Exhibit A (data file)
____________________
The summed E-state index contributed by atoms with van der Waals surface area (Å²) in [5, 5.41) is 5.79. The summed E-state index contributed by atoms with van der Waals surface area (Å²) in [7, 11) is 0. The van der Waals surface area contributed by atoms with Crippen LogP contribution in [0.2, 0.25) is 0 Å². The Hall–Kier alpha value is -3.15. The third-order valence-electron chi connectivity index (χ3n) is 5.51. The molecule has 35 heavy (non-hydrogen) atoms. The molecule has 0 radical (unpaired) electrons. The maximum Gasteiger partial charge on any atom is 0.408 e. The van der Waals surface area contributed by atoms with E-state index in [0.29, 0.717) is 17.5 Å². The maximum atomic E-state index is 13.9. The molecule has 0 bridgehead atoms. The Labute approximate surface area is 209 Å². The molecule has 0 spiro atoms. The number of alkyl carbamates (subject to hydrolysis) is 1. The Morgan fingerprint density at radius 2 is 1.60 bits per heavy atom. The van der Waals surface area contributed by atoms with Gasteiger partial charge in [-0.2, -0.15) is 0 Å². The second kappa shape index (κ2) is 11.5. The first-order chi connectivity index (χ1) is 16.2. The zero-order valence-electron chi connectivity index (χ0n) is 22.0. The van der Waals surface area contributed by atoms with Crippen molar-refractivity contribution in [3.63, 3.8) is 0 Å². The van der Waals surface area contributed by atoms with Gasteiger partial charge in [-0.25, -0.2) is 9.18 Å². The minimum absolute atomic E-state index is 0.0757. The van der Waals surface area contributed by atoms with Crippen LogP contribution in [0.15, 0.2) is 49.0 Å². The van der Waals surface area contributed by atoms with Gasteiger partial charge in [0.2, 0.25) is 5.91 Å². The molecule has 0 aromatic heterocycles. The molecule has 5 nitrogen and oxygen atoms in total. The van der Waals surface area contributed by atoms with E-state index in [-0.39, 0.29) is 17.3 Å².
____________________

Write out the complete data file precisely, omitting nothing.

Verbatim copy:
The summed E-state index contributed by atoms with van der Waals surface area (Å²) in [5, 5.41) is 5.79. The summed E-state index contributed by atoms with van der Waals surface area (Å²) in [7, 11) is 0. The van der Waals surface area contributed by atoms with Crippen LogP contribution in [0.2, 0.25) is 0 Å². The Hall–Kier alpha value is -3.15. The third-order valence-electron chi connectivity index (χ3n) is 5.51. The molecule has 35 heavy (non-hydrogen) atoms. The molecule has 0 radical (unpaired) electrons. The maximum Gasteiger partial charge on any atom is 0.408 e. The van der Waals surface area contributed by atoms with E-state index in [0.29, 0.717) is 17.5 Å². The maximum atomic E-state index is 13.9. The molecule has 0 bridgehead atoms. The Labute approximate surface area is 209 Å². The molecule has 0 spiro atoms. The number of alkyl carbamates (subject to hydrolysis) is 1. The Morgan fingerprint density at radius 2 is 1.60 bits per heavy atom. The van der Waals surface area contributed by atoms with Gasteiger partial charge in [-0.2, -0.15) is 0 Å². The second kappa shape index (κ2) is 11.5. The first-order chi connectivity index (χ1) is 16.2. The zero-order valence-electron chi connectivity index (χ0n) is 22.0. The van der Waals surface area contributed by atoms with Crippen molar-refractivity contribution in [3.63, 3.8) is 0 Å². The van der Waals surface area contributed by atoms with Gasteiger partial charge in [-0.25, -0.2) is 9.18 Å². The minimum absolute atomic E-state index is 0.0757. The van der Waals surface area contributed by atoms with Crippen LogP contribution in [0.15, 0.2) is 49.0 Å². The van der Waals surface area contributed by atoms with Gasteiger partial charge in [0.2, 0.25) is 5.91 Å². The molecule has 0 aromatic heterocycles. The molecule has 5 nitrogen and oxygen atoms in total. The van der Waals surface area contributed by atoms with E-state index in [-0.39, 0.29) is 17.3 Å².